Fleet Feet, Inc. is a national running equipment retail store chain and owner of the trademarks CHANGE EVERYTHING and RUNNING CHANGES EVERYTHING for retail sporting goods stores and athletic apparel and related goods and services. According to the company website, the company espouses the core belief that “running changes lives,” and thus transforms everything else. Nike, Inc. adopted “Sport Changes Everything” in its 2019 advertising campaign highlighting youth, athletes with miraculous physical abilities in spite of obstacles, and the difference that sports can make in transforming lives. There was even a “Sport Changes Everything, Chicago-Style” commercial featuring grit, determination and, of course, mustard-only hot dogs. For Nike, it was a tearjerker campaign that resonated with many.
Fleet Feet took notice of Nike’s campaign and filed a trademark infringement lawsuit seeking damages and an injunction, based in large part on a theory of reverse likelihood of confusion. Reverse confusion occurs when consumers believe that a prior user of a mark is somehow connected to a later user, even though the later user is the interloper. In contrast, plain vanilla “forward” likelihood of confusion occurs when a later user’s good or services are confused as originating with or somehow connected to the prior user.
Reverse confusion can seem especially egregious because it causes a lesser-known prior user to become mixed up with a well-known later user of a mark simply because the later user’s reputation and resources eclipse that of the lesser-known prior user. In this instance, Fleet Feet asserted that even though its marks had been in use exclusively since 2013, Nike’s brand power and 2019 advertising campaign overpowered its use and would make consumers believe that Fleet Feet is somehow affiliated with Nike, when it is not. The U.S. District Court for the Middle District of North Carolina concluded that the marks were quite similar, and in light of Nike’s advertising power, its use could, and indeed already had, eclipsed that of Fleet Feet’s use of its marks such that there was a strong likelihood of reverse confusion and sufficient irreparable harm to warrant an injunction.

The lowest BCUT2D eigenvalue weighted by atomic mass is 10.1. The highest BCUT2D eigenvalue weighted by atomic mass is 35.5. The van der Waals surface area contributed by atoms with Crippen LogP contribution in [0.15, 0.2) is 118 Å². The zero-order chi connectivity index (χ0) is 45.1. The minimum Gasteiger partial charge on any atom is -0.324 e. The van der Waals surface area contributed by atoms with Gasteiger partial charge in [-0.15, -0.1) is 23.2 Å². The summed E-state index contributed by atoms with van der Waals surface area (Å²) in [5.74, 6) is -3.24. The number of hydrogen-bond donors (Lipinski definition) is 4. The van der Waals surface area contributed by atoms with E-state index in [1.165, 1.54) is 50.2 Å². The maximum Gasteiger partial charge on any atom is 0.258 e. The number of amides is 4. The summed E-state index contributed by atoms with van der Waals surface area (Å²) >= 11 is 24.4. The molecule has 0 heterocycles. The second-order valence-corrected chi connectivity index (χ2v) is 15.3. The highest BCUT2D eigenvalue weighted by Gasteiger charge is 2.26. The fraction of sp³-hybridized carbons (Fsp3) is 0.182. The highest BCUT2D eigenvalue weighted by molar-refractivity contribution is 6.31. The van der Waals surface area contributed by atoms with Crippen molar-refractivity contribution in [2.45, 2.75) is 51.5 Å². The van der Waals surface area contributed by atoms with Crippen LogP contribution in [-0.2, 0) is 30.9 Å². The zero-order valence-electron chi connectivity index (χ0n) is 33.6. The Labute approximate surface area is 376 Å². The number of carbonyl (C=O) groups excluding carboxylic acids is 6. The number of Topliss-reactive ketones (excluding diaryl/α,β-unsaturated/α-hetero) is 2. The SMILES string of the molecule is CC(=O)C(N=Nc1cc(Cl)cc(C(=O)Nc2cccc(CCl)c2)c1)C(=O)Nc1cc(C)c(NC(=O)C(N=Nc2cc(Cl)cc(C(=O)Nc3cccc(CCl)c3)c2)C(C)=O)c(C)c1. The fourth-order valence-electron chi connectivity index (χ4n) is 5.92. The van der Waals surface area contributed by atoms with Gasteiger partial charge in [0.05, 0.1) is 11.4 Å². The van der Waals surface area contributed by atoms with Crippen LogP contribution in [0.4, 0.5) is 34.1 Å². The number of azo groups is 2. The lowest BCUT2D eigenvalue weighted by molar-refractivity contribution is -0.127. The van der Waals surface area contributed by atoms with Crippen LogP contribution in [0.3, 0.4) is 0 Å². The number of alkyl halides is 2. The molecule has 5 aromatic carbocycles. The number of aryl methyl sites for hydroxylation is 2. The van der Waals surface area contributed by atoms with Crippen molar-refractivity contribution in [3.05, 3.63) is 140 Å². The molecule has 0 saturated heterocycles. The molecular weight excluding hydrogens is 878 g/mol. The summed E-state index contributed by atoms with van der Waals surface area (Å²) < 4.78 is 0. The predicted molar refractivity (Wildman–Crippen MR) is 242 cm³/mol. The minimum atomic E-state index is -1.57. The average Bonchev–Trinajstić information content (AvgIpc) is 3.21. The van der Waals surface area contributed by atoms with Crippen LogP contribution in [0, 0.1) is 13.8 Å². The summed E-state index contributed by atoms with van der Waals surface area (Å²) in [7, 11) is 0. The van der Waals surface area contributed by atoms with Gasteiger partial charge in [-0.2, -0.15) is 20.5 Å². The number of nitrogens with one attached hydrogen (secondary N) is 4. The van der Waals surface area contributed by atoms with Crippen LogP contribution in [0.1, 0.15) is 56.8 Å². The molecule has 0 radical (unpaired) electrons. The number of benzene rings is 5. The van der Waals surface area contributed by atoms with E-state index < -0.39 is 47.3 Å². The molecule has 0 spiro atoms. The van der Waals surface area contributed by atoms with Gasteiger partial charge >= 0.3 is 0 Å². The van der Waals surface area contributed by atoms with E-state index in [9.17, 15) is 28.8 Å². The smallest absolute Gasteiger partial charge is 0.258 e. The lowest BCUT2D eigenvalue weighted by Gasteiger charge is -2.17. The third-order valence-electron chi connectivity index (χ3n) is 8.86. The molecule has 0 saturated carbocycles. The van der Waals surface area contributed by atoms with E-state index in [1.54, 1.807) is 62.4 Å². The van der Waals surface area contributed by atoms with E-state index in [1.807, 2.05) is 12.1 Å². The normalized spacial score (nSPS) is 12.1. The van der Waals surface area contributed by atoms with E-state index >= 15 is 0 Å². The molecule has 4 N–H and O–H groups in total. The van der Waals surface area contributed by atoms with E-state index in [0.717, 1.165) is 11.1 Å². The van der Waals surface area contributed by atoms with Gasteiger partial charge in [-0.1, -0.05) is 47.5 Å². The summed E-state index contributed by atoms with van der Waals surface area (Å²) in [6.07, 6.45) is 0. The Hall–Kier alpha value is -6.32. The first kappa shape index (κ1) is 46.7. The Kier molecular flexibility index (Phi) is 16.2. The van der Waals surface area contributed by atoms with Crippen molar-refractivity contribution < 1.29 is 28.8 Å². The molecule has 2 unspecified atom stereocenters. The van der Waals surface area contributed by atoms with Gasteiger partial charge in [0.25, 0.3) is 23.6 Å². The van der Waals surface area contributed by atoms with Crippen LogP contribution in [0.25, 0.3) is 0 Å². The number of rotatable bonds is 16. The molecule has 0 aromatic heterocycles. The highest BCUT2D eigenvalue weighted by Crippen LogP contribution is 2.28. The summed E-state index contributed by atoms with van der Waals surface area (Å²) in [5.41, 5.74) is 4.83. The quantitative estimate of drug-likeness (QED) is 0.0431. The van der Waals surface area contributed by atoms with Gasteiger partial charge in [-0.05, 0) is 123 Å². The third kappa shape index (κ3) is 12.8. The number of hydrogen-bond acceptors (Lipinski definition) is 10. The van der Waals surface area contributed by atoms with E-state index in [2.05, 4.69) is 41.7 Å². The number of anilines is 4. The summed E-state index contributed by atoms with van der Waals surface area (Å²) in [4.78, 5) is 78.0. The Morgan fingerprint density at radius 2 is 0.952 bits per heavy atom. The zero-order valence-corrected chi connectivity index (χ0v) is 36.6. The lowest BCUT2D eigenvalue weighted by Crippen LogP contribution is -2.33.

Nike recently appealed the decision to the Fourth Circuit on the basis that the injunction was a restraint on free speech. Nike asserts that its use of “Sport Changes Everything” was not as a trademark or tagline, but was merely descriptive, and thus a fair use. As contended in Nike’s appeal, fair use of a trademark was established in the First Amendment to the Constitution, which in part prohibits Congress from making any law abridging the freedom of speech. In its fair use defense, Nike must prove that it used the phrase descriptively and in good faith. 15 U.S.C. § 1115(b)(4). Nike also asserted that advertising taglines are frequently short lived and therefore not always intended to become source indicating, though the relevant legal question is whether consumers thought the “Sport Changes Everything” phrase was source indicating—and if they did, were they likely to be confused as between Fleet Feet or Nike as the source of the products and services. We’ll continue to keep you posted, as this appeal could change everything.